august 2017 by nhaliday
Low-Hanging Fruit: Nyekulturny | West Hunter
The methodology is what’s really interesting.  Kim Lewis and Slava Epstein sorted individual soil bacteria into chambers of a device they call the iChip, which is then buried in the ground – the point being that something like 98% of soil bacteria cannot be cultured in standard media, while in this approach, key compounds (whatever they are) can diffuse in from the soil, allowing something like 50% of soil bacteria species to grow.  They then tested the bacterial colonies (10,000 of them) to see if any slammed S. aureus – and some did.

...

I could be wrong, but I wonder if part of the explanation is that microbiology – the subject – is in relative decline, suffering because of funding and status competition with molecular biology and genomics (sexier and less useful than microbiology) . That and the fact that big pharma is not enthusiastic about biological products.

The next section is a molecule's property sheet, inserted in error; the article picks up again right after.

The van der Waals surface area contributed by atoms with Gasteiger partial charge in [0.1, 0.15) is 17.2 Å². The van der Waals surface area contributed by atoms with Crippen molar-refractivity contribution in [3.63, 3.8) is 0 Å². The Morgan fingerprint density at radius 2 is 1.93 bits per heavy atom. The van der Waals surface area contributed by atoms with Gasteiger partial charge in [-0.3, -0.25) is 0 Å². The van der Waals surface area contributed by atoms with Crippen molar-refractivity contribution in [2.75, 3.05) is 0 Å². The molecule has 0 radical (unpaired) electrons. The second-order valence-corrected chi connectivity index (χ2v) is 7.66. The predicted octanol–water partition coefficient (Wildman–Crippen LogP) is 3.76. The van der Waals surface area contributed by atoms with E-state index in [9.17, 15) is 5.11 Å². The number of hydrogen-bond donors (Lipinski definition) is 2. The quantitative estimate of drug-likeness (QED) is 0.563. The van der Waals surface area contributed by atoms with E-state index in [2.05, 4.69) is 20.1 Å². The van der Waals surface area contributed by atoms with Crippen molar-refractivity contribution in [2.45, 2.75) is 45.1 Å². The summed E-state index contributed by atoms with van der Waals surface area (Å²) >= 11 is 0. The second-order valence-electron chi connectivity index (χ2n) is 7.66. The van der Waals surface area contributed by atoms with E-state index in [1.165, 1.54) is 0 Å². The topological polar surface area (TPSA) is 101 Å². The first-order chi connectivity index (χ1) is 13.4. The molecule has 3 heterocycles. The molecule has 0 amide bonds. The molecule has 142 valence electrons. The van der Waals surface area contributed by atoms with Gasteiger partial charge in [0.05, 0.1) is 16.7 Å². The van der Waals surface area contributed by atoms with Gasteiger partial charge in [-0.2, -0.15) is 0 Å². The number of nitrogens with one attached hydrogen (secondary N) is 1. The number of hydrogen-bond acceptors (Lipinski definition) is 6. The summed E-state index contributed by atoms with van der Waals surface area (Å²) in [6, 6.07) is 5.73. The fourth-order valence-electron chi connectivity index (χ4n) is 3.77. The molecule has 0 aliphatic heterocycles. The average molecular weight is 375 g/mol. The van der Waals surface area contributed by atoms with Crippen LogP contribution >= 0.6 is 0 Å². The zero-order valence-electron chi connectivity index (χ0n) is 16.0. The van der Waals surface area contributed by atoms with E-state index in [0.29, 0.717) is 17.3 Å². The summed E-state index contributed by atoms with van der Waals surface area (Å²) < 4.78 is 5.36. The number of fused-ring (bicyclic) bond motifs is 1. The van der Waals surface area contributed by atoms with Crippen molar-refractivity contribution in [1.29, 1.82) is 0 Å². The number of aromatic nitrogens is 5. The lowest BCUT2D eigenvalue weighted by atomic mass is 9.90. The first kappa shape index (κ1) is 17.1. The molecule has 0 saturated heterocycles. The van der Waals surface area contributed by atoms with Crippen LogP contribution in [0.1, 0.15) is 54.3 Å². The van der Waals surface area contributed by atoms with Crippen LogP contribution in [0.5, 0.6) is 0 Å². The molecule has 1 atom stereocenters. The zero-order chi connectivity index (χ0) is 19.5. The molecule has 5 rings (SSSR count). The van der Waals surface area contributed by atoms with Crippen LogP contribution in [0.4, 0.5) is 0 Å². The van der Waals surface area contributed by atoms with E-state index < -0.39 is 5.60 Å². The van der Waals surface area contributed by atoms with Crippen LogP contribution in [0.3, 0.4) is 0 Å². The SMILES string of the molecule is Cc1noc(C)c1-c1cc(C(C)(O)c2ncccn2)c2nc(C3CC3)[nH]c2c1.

west-hunter  scitariat  discussion  ideas  speculation  bio  science  medicine  meta:medicine  low-hanging  error  stagnation  disease  parasites-microbiome  pharma  innovation  info-dynamics  the-world-is-just-atoms  discovery  the-trenches  alt-inst  dirty-hands  fashun 
july 2017 by nhaliday
Deep Secrets | West Hunter
I noticed some pundits talking about Trump getting his top-secret briefings. They were musing about the emotional impact of learning the Government’s ‘deep secrets’.

I wonder. I remember being read into a special access program and thinking “Is that all there is’?

There is important information that the U.S. government knows that isn’t on Wiki – details of nuclear weapons, for example – but on the whole I suspect that there are more truly interesting facts (some of them scary) that I know and the Feds don’t than the other way around.

Nazi Germany and the bomb: https://westhunt.wordpress.com/2016/11/18/deep-secrets/#comment-85262
west-hunter  scitariat  discussion  ideas  speculation  government  usa  elite  vampire-squid  realness  westminster  info-dynamics  knowledge  nuclear  technology  arms  history  mostly-modern  world-war  the-trenches  stories  multi  poast  intel  open-closed  alt-inst